Dr. Z.J. (Zac) Taylor
Dr. Z.J. (Zac) Taylor
Climate finance has emerged at the top of the international policy agenda in recent years, and it is now widely recognized that significant shifts in existing finance and investment paradigms will be needed to facilitate timely, effective, and equitable climate transitions. However, climate finance remains dominated by large top-down financial institutions, enacted through opaque decision-making processes and often-extractive financing instruments, and limited in geographical scope and scale relative to demand. Too little is understood about how climate finance translates to on-the-ground urban contexts where investments occur and ‘gaps’ are most acute, and how these finance and investment approaches interact with existing social and spatial challenges, like income inequality and environmental injustice, or create unintended ‘secondary effects,’ such as climate gentrification.
My research advances critical and practical knowledge which bridges climate finance with the place-specific challenges of urban climate action in two ways. First, I analyse climate finance from an urban geographical perspective. For example, I have examined how insurance-linked securitization – a leading global financial market strategy for managing climate risk in the property insurance sector – originated as a financial ‘risk fix’ within Florida’s hurricane-prone residential real estate market, one which enables sustained high-risk patterns of development to the benefit of risk capital markets but at great cost to homeowners and society more broadly (Taylor 2020; Taylor and Weinkle 2020). I argue for more systematic and imaginative approaches to managing and financing high-risk spatial development. Similarly, I have analysed how the climate risk management practices of real estate-finance institutions like investors and re/insurers create variegated housing displacement and community downgrading pressures in high-risk housing contexts (Taylor and Aalbers 2022). Embedding my analysis in the Greater Miami context, I make the case for coalition-based urban governance approaches that attend to these emerging social and spatial challenges by explicitly addressing housing resilience.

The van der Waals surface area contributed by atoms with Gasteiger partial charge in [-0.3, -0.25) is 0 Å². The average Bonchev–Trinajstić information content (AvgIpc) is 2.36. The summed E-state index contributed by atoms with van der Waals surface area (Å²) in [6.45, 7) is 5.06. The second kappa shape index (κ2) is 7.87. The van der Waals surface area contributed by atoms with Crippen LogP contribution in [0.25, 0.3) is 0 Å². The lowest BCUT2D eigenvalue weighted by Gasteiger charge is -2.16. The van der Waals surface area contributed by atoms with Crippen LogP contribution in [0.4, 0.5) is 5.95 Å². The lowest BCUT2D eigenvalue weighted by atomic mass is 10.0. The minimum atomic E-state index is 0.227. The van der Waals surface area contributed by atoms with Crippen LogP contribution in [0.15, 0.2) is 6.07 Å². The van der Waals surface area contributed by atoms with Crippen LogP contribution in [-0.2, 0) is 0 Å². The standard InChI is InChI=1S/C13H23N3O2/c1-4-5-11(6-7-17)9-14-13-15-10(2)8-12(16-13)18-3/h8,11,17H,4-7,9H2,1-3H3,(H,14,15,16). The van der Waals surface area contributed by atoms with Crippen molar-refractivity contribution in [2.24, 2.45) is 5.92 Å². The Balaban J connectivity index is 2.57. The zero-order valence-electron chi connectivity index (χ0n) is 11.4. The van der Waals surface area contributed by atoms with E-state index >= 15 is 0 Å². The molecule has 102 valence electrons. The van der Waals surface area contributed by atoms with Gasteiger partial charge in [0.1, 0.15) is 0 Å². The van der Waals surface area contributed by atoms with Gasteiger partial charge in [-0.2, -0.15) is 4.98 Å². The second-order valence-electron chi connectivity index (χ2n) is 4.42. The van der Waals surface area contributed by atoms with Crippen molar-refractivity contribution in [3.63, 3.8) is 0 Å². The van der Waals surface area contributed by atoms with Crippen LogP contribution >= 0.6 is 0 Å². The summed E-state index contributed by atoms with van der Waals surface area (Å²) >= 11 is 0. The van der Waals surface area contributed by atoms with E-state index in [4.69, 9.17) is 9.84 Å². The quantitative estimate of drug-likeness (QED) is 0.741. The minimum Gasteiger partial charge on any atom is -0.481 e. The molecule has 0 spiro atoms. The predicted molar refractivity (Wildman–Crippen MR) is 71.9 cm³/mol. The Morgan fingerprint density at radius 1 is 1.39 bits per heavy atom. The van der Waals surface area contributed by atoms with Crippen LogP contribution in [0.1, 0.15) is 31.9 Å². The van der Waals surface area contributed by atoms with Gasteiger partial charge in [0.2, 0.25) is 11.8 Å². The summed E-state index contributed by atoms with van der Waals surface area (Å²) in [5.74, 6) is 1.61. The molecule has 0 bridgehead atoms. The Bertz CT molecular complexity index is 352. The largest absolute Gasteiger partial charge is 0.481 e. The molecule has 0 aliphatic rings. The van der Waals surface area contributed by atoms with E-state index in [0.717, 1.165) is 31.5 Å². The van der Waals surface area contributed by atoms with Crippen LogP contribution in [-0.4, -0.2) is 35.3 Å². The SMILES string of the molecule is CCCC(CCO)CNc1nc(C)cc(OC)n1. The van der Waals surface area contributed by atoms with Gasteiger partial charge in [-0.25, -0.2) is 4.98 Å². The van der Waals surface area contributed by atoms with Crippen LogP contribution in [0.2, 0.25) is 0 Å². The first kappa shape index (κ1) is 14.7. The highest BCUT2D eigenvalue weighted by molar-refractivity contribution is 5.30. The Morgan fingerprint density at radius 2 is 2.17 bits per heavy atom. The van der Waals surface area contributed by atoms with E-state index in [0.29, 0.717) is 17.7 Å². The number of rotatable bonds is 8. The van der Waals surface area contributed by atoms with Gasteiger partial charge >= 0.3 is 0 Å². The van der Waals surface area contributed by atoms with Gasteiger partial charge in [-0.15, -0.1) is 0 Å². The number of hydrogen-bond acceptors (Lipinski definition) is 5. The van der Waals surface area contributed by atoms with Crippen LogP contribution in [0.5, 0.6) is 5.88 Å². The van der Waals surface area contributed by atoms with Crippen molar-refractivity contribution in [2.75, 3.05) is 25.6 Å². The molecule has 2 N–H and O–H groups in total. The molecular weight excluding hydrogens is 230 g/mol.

Second, and closely related, I champion practical strategies to embed climate finance within new urban governance strategies, and to leverage finance to address the place-specific dimensions of the climate crisis in a joined-up and equitable fashion. In collaboration with several large international real estate investment institutions, I have assessed emerging industry best practices for climate risk management, and have developed practical tools to advance this work, including a framework for integrating complex climate risks within investment decision-making (see Urban Land Institute 2022). Working with a broad consortium of academics, private investors, public sector actors, and other key stakeholders, I have also co-facilitate a large program on integrated urban area investment and development in the Netherlands, titled RED&BLUE: Real Estate Development and Building in Low Urban Environments. RED&BLUE is funded by the NWA-ORC program of the Dutch Research Council. More information about is available on the RED&BLUE website.
- Urban climate finance
- Real estate development and finance
- Urban governance, with a focus on land and propery regimes
- Climate adaptation and mitigation
- Relational and comparative analysis
Prior to joining the Department of Management in the Built Environment at TU Delft, I held a Marie Curie Postdoctoral Research Fellowship at KU Leuven. I have a PhD in Geography from the University of Leeds, and obtained degrees in urban planning from the London School of Economics and UC Berkeley. My work has been published in academic journals including the Annals of the American Association of Geographers, Cambridge Journal of Regions, Economy and Society, and Environment and Planning A. I have authored professional reports on real estate management, finance, climate risk, and sustainability in collaboration with the Urban Land Institute and US Green Building Council, and my research has been profiled in the New York Times and other media outlets. I currently co-convene the Urban Climate Finance Network.
In Real Estate Investment We Trust
State De-Risking and the Ownership of Listed US and German Residential Real Estate Investment Trusts
Manuel Aalbers / Zac Taylor / Tobias Klinge / Rodrigo Fernandez
Risk, Rent, and Restructuring in Greater Miami
Zac Taylor / Manuel Aalbers
The Relational Urban Geographies of Re/insurance
Florida Hurricane Wind Risk and the Making of Singapore’s Catastrophe Finance Hub
Florida is ‘canary in the coal mine’ for property insurers
Appeared in: Insurance Day
As Everglades City recovers from another hurricane, are there lessons to be learned by Florida?
Appeared in: WLRN News
Why Ian May Push Florida Real Estate Out of Reach for All but the Super Rich
Appeared in: New York Times
Florida and the Insurance Industry Weren’t Built to Withstand a Flooded World
Appeared in: The New Republic
Florida’s government subsidises people living in hurricane zones
Appeared in: The Economist